‘Children’s Hospital’ Just Goes Up and Moves to Japan; ‘NTSF:SD:SUV’ Stays at Home
Children’s Hospital and NTSF:SD:SUV air Thursday nights at midnight and 12:15 a.m. Eastern on Adult Swim. By Thursday I mean really early Friday mornings.
Back in the good old days, before season four of Community was all we complained about, there was season three of Community to complain about. Dan Harmon had watched The Wire the previous summer and gave his show an overarching narrative, with the idea that every episode had to be watched in order to best understand the motivations of the characters and to better appreciate the jokes. The meticulous planning ultimately produced some great stuff at times, and abrupt, forgettable conclusions to some subplots at others. This would turn out to be nothing compared to season four of Arrested Development, an incredibly ambitious puzzle of a season of television that also happened to be a comedy, which seemed way too obsessed with trying to pay off jokes that were set up multiple episodes earlier and too happy to have Ron Howard explain the accomplishment. After this past Memorial Day weekend, there was still no comedic series that utilized the model of a contemporary, prestigious, meticulously plotted drama to a wholly satisfying, cohesive, and funny season. It’s possible that it’s impossible to do such a thing, that by knowing what episode 15 will involve, episode 1’s punchlines are hamstrung by the inability to make the funniest joke pitched in the writers room because it would ruin an intended continuity.
Children’s Hospital does not have such a problem, even though for this — their fifth season — executive producers Rob Corddry, Jonathan Stern, and David Wain are attempting to tell a season-long story. Because the Adult Swim live action show makes multiple jokes about the TV and movie tropes they are spoofing, they constantly get away with simply reminding the audience of what information they need to know from previous episodes and seasons ago as a joke through straight exposition. For a show that has only had 45 episodes, each 11 or so minutes in length, a lot has happened — Blake and Nurse Dori had a baby. Blake left to star in his own spin-off. Blake came back immediately because the fake spin-off never happened. Blake was raped by Valerie, who later turned out to be Derrick Childrens, the son of the founder of Childrens Hospital. Blake died. Blake came back from the dead. And that is just basically one character. The show’s plots move as fast as Scandal‘s, and it’s still amusing because you’re never lost, the jokes informing the plots as much as the plots inform the jokes.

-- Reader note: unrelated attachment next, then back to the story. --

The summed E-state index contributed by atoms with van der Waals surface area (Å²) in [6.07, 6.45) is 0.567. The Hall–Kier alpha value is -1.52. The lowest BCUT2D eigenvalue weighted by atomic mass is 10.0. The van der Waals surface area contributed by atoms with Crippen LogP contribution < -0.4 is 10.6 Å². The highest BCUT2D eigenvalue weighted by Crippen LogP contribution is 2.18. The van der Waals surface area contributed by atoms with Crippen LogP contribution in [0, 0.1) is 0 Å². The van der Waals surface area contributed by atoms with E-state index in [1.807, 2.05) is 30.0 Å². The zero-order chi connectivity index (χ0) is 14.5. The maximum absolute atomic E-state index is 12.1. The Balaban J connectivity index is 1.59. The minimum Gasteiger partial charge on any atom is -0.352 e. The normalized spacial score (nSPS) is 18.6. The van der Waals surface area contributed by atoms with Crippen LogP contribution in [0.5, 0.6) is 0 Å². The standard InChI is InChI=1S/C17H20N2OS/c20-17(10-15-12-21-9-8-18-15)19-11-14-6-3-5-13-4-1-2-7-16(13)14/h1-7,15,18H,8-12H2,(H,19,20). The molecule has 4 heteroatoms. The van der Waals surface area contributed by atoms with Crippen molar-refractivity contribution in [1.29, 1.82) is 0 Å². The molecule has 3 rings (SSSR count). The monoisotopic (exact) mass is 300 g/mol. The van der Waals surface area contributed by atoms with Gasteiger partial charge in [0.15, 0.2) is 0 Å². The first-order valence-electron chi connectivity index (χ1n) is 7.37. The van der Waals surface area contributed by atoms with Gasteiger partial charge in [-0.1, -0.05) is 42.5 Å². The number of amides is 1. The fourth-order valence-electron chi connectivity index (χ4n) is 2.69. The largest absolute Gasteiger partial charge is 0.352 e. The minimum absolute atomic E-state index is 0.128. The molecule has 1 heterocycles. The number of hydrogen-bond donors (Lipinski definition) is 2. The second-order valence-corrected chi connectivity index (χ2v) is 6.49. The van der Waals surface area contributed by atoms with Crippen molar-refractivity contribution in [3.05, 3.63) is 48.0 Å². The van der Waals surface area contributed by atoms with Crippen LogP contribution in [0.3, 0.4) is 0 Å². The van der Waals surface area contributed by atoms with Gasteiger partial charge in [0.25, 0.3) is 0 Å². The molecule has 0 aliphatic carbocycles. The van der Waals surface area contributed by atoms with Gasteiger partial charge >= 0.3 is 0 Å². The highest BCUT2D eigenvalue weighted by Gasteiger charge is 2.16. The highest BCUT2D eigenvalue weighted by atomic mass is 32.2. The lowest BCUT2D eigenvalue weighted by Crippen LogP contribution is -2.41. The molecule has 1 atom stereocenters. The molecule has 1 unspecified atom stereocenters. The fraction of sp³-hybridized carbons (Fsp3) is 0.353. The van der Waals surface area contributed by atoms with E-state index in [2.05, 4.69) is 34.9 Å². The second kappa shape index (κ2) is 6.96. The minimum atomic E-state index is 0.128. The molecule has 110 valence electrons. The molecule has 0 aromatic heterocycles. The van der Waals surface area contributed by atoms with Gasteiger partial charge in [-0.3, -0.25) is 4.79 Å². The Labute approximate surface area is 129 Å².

This season they’ve decided to throw everything out the window and set all 14 episodes at a U.S. Army base in Japan, a fact everyone accepts within the first minute and a half of last night’s premiere. The writers are fully aware that people like myself who watch too much television are watching, and love to go against what any normal show – even a highly-respected dramatic show – would do. Not only does the obvious season long antagonist announce he wont be coming back by the end of “A New Hope,” next week’s “Triangle” expands the new world they just introduced, with only half of the main cast involved, deftly parodying every cop movie and Hair in the process.